UAE's midday work ban comes into operation

Labour Ministry plans 60,000 inspection visits during three month summer initiative
UAE's midday work ban comes into operation
construction workers, labour camp, labourers
By Andy Sambidge
Fri 15 Jun 2012 09:37 AM

A midday break ban designed to protect thousands of outdoor workers in the UAE began on Friday.

The countrywide ban, which has been imposed by the Ministry of Labour, bans outdoor work between 12.30pm and 3pm until September 15.

The Ministry is planning to undertake 20,000 field awareness visits along with 60,000 inspection visits by 19 teams of inspectors to check the implementation of the ban, official news agency WAM said.

Any employer found in violation of the rules will be penalised AED15,000 for each breach.

In the event of recurring violation, the inspectors will consider re-classifying the company which could make it more difficult to employ labourers.

Last July, the UAE said it made a total of 3,827 visits over a two week period and found that 99.7 percent of private firms had stuck to the rules.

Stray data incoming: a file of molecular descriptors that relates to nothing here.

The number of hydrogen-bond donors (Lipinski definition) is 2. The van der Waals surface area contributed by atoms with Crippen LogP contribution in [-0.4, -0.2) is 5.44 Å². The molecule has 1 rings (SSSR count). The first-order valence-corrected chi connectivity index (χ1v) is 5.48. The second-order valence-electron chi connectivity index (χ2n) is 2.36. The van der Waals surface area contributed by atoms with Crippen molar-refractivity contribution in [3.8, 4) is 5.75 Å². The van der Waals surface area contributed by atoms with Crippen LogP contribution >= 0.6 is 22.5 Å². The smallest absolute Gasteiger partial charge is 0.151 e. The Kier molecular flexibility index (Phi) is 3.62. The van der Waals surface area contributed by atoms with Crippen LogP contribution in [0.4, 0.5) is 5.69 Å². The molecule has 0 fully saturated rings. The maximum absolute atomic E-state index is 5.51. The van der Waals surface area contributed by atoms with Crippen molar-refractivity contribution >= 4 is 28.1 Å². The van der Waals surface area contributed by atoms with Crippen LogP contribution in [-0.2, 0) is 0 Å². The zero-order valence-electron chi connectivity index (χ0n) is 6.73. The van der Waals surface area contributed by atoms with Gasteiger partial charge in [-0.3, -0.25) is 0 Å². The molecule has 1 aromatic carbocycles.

The order for this year's ban was signed by Labour Minister Saqr Ghobash last month to renew the midday break rules for the eighth consecutive year.

Officials have decided to maintain the three-month midday break this year, a month longer than when the rules were first introduced.

The order stipulates that employers must provide their workers with shaded places of rest during the recess period.

It also says that if a worker is working more than eight hours a day, he will be entitled to over-time wages.

Employers must also publish daily schedules of working hours in Arabic and in languages understood by the workers, most of which are from south Asia.

The rule gives exemptions to works which requires uninterrupted work for technical reasons, provided that the employer provides cold drinking water.

Last year, it was reported that shift work was proving the most successful means for UAE construction firms to stick to the three-month, midday work ban.

Contractors said they were complying with the summer labour laws by instructing their employees to work in eight or 10-hour shifts either side of the 12.30pm-3.30pm break period.

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